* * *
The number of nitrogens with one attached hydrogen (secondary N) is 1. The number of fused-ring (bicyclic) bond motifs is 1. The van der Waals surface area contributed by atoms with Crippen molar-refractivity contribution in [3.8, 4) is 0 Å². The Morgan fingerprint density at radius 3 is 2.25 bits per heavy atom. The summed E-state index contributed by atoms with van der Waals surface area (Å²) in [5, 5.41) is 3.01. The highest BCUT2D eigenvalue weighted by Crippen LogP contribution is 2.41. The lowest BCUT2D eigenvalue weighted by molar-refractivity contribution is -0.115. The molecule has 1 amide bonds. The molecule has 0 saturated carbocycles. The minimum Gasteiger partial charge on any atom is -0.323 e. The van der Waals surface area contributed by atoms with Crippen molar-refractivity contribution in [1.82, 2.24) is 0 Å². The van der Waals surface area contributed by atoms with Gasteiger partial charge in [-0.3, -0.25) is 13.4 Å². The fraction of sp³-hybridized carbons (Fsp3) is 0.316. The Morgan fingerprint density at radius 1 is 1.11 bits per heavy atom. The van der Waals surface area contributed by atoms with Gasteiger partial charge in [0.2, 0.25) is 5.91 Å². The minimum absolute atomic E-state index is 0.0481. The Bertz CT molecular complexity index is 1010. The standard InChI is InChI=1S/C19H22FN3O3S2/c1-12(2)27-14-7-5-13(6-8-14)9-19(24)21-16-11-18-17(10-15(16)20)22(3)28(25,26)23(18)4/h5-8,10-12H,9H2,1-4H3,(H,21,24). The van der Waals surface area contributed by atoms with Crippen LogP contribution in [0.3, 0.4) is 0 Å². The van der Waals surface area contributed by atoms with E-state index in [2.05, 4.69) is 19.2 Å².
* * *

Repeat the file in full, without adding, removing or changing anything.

The number of nitrogens with one attached hydrogen (secondary N) is 1. The number of fused-ring (bicyclic) bond motifs is 1. The van der Waals surface area contributed by atoms with Crippen molar-refractivity contribution in [3.8, 4) is 0 Å². The Morgan fingerprint density at radius 3 is 2.25 bits per heavy atom. The summed E-state index contributed by atoms with van der Waals surface area (Å²) in [5, 5.41) is 3.01. The highest BCUT2D eigenvalue weighted by Crippen LogP contribution is 2.41. The lowest BCUT2D eigenvalue weighted by molar-refractivity contribution is -0.115. The molecule has 1 amide bonds. The molecule has 0 saturated carbocycles. The minimum Gasteiger partial charge on any atom is -0.323 e. The van der Waals surface area contributed by atoms with Crippen molar-refractivity contribution in [1.82, 2.24) is 0 Å². The van der Waals surface area contributed by atoms with Gasteiger partial charge in [-0.3, -0.25) is 13.4 Å². The fraction of sp³-hybridized carbons (Fsp3) is 0.316. The Morgan fingerprint density at radius 1 is 1.11 bits per heavy atom. The van der Waals surface area contributed by atoms with Gasteiger partial charge in [0.2, 0.25) is 5.91 Å². The minimum absolute atomic E-state index is 0.0481. The Bertz CT molecular complexity index is 1010. The standard InChI is InChI=1S/C19H22FN3O3S2/c1-12(2)27-14-7-5-13(6-8-14)9-19(24)21-16-11-18-17(10-15(16)20)22(3)28(25,26)23(18)4/h5-8,10-12H,9H2,1-4H3,(H,21,24). The van der Waals surface area contributed by atoms with Crippen LogP contribution in [0.3, 0.4) is 0 Å². The van der Waals surface area contributed by atoms with E-state index in [2.05, 4.69) is 19.2 Å².